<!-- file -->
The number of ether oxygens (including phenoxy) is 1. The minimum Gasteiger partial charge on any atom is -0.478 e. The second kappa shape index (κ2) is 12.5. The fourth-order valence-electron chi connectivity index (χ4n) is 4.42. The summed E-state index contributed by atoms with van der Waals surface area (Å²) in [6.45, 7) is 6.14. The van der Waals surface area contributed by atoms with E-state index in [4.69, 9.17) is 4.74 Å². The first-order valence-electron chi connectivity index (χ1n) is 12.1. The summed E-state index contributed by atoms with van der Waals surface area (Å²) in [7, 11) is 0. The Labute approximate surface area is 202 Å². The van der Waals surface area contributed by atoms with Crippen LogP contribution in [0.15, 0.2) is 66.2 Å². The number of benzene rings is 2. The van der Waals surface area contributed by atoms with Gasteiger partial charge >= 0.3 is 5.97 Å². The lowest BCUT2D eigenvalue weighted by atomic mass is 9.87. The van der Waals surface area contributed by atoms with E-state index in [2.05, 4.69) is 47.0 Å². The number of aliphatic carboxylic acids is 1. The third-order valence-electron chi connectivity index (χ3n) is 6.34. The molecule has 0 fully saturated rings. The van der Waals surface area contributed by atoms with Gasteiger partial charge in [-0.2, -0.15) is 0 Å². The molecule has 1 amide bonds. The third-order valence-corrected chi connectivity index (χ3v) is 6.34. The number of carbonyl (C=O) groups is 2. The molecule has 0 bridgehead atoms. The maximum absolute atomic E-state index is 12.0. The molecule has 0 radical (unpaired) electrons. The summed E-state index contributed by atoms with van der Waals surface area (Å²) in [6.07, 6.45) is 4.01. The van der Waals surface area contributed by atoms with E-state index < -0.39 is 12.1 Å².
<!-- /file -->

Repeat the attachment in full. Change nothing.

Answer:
The number of ether oxygens (including phenoxy) is 1. The minimum Gasteiger partial charge on any atom is -0.478 e. The second kappa shape index (κ2) is 12.5. The fourth-order valence-electron chi connectivity index (χ4n) is 4.42. The summed E-state index contributed by atoms with van der Waals surface area (Å²) in [6.45, 7) is 6.14. The van der Waals surface area contributed by atoms with E-state index in [4.69, 9.17) is 4.74 Å². The first-order valence-electron chi connectivity index (χ1n) is 12.1. The summed E-state index contributed by atoms with van der Waals surface area (Å²) in [7, 11) is 0. The Labute approximate surface area is 202 Å². The van der Waals surface area contributed by atoms with Crippen LogP contribution in [0.15, 0.2) is 66.2 Å². The number of benzene rings is 2. The van der Waals surface area contributed by atoms with Gasteiger partial charge >= 0.3 is 5.97 Å². The lowest BCUT2D eigenvalue weighted by atomic mass is 9.87. The van der Waals surface area contributed by atoms with E-state index in [2.05, 4.69) is 47.0 Å². The number of aliphatic carboxylic acids is 1. The third-order valence-electron chi connectivity index (χ3n) is 6.34. The molecule has 0 fully saturated rings. The van der Waals surface area contributed by atoms with Gasteiger partial charge in [-0.2, -0.15) is 0 Å². The molecule has 1 amide bonds. The third-order valence-corrected chi connectivity index (χ3v) is 6.34. The number of carbonyl (C=O) groups is 2. The molecule has 0 bridgehead atoms. The maximum absolute atomic E-state index is 12.0. The molecule has 0 radical (unpaired) electrons. The summed E-state index contributed by atoms with van der Waals surface area (Å²) in [6.07, 6.45) is 4.01. The van der Waals surface area contributed by atoms with E-state index < -0.39 is 12.1 Å².